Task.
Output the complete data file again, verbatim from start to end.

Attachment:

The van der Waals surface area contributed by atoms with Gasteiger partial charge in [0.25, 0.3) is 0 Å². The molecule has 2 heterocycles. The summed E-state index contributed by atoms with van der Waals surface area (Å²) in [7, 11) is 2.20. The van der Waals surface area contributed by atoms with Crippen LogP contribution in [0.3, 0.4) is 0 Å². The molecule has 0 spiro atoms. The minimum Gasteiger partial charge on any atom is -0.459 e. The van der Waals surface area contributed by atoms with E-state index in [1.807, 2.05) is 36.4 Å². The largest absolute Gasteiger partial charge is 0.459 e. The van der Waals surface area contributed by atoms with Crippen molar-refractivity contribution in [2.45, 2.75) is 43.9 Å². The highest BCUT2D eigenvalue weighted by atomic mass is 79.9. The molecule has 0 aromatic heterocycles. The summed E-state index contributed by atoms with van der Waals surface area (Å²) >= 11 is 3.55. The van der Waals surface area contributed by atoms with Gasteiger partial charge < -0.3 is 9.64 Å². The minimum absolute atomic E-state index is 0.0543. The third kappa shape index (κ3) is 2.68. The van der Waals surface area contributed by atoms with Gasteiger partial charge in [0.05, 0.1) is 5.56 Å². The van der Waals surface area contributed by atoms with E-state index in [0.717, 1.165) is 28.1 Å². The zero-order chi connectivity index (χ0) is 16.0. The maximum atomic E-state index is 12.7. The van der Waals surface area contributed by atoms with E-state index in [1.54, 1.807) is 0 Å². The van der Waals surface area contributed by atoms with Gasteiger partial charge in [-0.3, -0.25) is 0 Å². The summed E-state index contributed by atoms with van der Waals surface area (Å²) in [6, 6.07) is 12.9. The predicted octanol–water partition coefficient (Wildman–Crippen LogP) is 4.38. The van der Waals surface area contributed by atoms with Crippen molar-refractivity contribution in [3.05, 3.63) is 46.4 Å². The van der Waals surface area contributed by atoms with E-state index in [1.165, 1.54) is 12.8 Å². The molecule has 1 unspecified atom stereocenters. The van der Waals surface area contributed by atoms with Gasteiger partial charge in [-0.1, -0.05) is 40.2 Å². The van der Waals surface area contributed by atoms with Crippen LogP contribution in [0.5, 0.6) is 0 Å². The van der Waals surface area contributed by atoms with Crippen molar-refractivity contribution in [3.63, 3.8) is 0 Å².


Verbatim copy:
The van der Waals surface area contributed by atoms with Gasteiger partial charge in [0.25, 0.3) is 0 Å². The molecule has 2 heterocycles. The summed E-state index contributed by atoms with van der Waals surface area (Å²) in [7, 11) is 2.20. The van der Waals surface area contributed by atoms with Crippen LogP contribution in [0.3, 0.4) is 0 Å². The molecule has 0 spiro atoms. The minimum Gasteiger partial charge on any atom is -0.459 e. The van der Waals surface area contributed by atoms with E-state index in [1.807, 2.05) is 36.4 Å². The largest absolute Gasteiger partial charge is 0.459 e. The van der Waals surface area contributed by atoms with Crippen molar-refractivity contribution in [2.45, 2.75) is 43.9 Å². The highest BCUT2D eigenvalue weighted by atomic mass is 79.9. The molecule has 0 aromatic heterocycles. The summed E-state index contributed by atoms with van der Waals surface area (Å²) >= 11 is 3.55. The van der Waals surface area contributed by atoms with Gasteiger partial charge < -0.3 is 9.64 Å². The minimum absolute atomic E-state index is 0.0543. The third kappa shape index (κ3) is 2.68. The van der Waals surface area contributed by atoms with Gasteiger partial charge in [0.05, 0.1) is 5.56 Å². The van der Waals surface area contributed by atoms with E-state index in [0.717, 1.165) is 28.1 Å². The zero-order chi connectivity index (χ0) is 16.0. The maximum atomic E-state index is 12.7. The van der Waals surface area contributed by atoms with E-state index in [1.54, 1.807) is 0 Å². The van der Waals surface area contributed by atoms with Gasteiger partial charge in [-0.3, -0.25) is 0 Å². The summed E-state index contributed by atoms with van der Waals surface area (Å²) in [6, 6.07) is 12.9. The predicted octanol–water partition coefficient (Wildman–Crippen LogP) is 4.38. The van der Waals surface area contributed by atoms with Crippen molar-refractivity contribution in [3.05, 3.63) is 46.4 Å². The van der Waals surface area contributed by atoms with E-state index in [1.165, 1.54) is 12.8 Å². The molecule has 1 unspecified atom stereocenters. The van der Waals surface area contributed by atoms with Gasteiger partial charge in [-0.1, -0.05) is 40.2 Å². The van der Waals surface area contributed by atoms with Crippen LogP contribution in [0.5, 0.6) is 0 Å². The van der Waals surface area contributed by atoms with Crippen molar-refractivity contribution in [3.63, 3.8) is 0 Å².